Budding Bransons cut their teeth on business schemes

More than 4,500 South East pupils are meeting the challenge of growing youth unemployment by running their own real companies for a year with help from the charity Young Enterprise.

By The Newsroom
Thursday, 29th March 2012, 8:21 am

The students have set up a wide range of businesses at schools across the region with guidance from local business volunteers - in a move that will give them a head start when the time comes to get a job.

By signing up for the Young Enterprise Company Programme, the 4,540 South East students join a total of 25,000 young people, aged between 15 and 19, from around the UK chasing the top prize at a glittering national final in London in July.

But it is not just the prospect of winning the competition that attracts them. The young business people will acquire valuable skills that employers want - at a time when the number of 16 to 24-year-olds out of work has hit 64,000 in the region and topped one million nationally.

Many participants have gone on to outstanding business success. Research that Young Enterprise commissioned from the Freshminds consultancy shows alumni of the scheme go on to earn a third more than their peers by the time they reach age 30. They are twice as likely to start their own business as their peers.

Alumni are more passionate about their jobs, with 77 per cent saying they feel fulfilled and engaged by their work, compared to only 59 per cent of the control group.

Overall, the alumni felt that Young Enterprise contributed to their skill development more than anything else, including work experience, extra-curricular activities and school.

The Company Programme is the flagship Programme offered by Young Enterprise in its efforts to tackle what British industry sees as an employability crisis.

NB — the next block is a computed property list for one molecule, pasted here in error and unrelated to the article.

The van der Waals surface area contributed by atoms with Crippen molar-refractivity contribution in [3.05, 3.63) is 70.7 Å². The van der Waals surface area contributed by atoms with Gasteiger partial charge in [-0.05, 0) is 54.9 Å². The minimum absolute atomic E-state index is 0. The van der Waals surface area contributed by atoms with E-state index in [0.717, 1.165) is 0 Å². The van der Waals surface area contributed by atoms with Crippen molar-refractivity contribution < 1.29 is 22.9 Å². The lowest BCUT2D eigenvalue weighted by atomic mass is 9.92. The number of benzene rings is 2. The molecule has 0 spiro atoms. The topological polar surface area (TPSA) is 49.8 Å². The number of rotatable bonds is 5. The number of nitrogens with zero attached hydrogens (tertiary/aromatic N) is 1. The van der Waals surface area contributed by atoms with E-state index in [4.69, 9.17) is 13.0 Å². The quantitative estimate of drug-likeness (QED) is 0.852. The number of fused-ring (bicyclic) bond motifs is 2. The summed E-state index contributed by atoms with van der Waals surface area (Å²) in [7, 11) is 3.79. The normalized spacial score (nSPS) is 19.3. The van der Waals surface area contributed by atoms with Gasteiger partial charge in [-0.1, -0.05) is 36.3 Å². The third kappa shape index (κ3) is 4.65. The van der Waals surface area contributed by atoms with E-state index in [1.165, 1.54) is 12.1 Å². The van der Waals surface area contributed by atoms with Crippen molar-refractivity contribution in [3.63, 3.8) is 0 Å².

A separate Young Enterprise Business Education Survey of 28 leading UK employers found that an astonishing 75 per cent felt that the British education system is not equipping young people with the right ‘employability’ skills they look for when taking on new recruits.

These skills include teamwork, punctuality, reliability, the ability to apply abstract knowledge to real life problems, a willingness to be of service to others, and customer awareness – all qualities Young Enterprise seeks to foster.

The programme is an extremely stretching challenge in which young people have to raise real finance by selling shares, do market research, appoint company directors, develop their own product or service, trade with the public, and compete with other schools and colleges in the company of the year competition.

Catherine Marchant of Young Enterprise said: ‘’It is hugely encouraging that so many students have launched themselves into business by running their own real firms as part of the Young Enterprise Company Programme.

“Our research shows taking part massively improves young people’s chances of landing a job. We are the last people to downplay the importance of good basic skills in maths, English and science. But employers are crying out for recruits who can do more than answer theoretical questions on an exam paper.

“The success of the Company Programme is a massive demonstration of the power of enterprise education to transform young people’s lives and make a substantial contribution to the revival of the British economy.’’